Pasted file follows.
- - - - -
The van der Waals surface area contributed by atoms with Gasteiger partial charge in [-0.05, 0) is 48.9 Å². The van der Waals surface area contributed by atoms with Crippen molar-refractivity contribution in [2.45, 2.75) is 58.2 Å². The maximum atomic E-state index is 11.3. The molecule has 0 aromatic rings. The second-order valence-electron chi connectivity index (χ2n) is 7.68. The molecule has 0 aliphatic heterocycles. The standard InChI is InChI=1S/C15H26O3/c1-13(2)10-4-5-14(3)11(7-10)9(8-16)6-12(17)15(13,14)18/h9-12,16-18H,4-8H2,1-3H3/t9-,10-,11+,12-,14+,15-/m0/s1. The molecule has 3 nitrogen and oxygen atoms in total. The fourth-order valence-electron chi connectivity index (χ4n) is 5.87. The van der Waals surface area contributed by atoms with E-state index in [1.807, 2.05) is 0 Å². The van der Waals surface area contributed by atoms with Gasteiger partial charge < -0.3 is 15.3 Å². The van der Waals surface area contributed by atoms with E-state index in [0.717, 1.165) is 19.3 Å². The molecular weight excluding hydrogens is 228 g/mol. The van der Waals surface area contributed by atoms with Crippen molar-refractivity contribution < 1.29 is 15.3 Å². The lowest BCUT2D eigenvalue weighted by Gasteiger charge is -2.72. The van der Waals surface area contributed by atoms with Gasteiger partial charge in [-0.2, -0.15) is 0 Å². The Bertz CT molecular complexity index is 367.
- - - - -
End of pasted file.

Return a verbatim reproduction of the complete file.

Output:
The van der Waals surface area contributed by atoms with Gasteiger partial charge in [-0.05, 0) is 48.9 Å². The van der Waals surface area contributed by atoms with Crippen molar-refractivity contribution in [2.45, 2.75) is 58.2 Å². The maximum atomic E-state index is 11.3. The molecule has 0 aromatic rings. The second-order valence-electron chi connectivity index (χ2n) is 7.68. The molecule has 0 aliphatic heterocycles. The standard InChI is InChI=1S/C15H26O3/c1-13(2)10-4-5-14(3)11(7-10)9(8-16)6-12(17)15(13,14)18/h9-12,16-18H,4-8H2,1-3H3/t9-,10-,11+,12-,14+,15-/m0/s1. The molecule has 3 nitrogen and oxygen atoms in total. The fourth-order valence-electron chi connectivity index (χ4n) is 5.87. The van der Waals surface area contributed by atoms with E-state index in [1.807, 2.05) is 0 Å². The van der Waals surface area contributed by atoms with Gasteiger partial charge < -0.3 is 15.3 Å². The van der Waals surface area contributed by atoms with E-state index in [0.717, 1.165) is 19.3 Å². The molecular weight excluding hydrogens is 228 g/mol. The van der Waals surface area contributed by atoms with Crippen molar-refractivity contribution < 1.29 is 15.3 Å². The lowest BCUT2D eigenvalue weighted by Gasteiger charge is -2.72. The van der Waals surface area contributed by atoms with Gasteiger partial charge in [-0.2, -0.15) is 0 Å². The Bertz CT molecular complexity index is 367.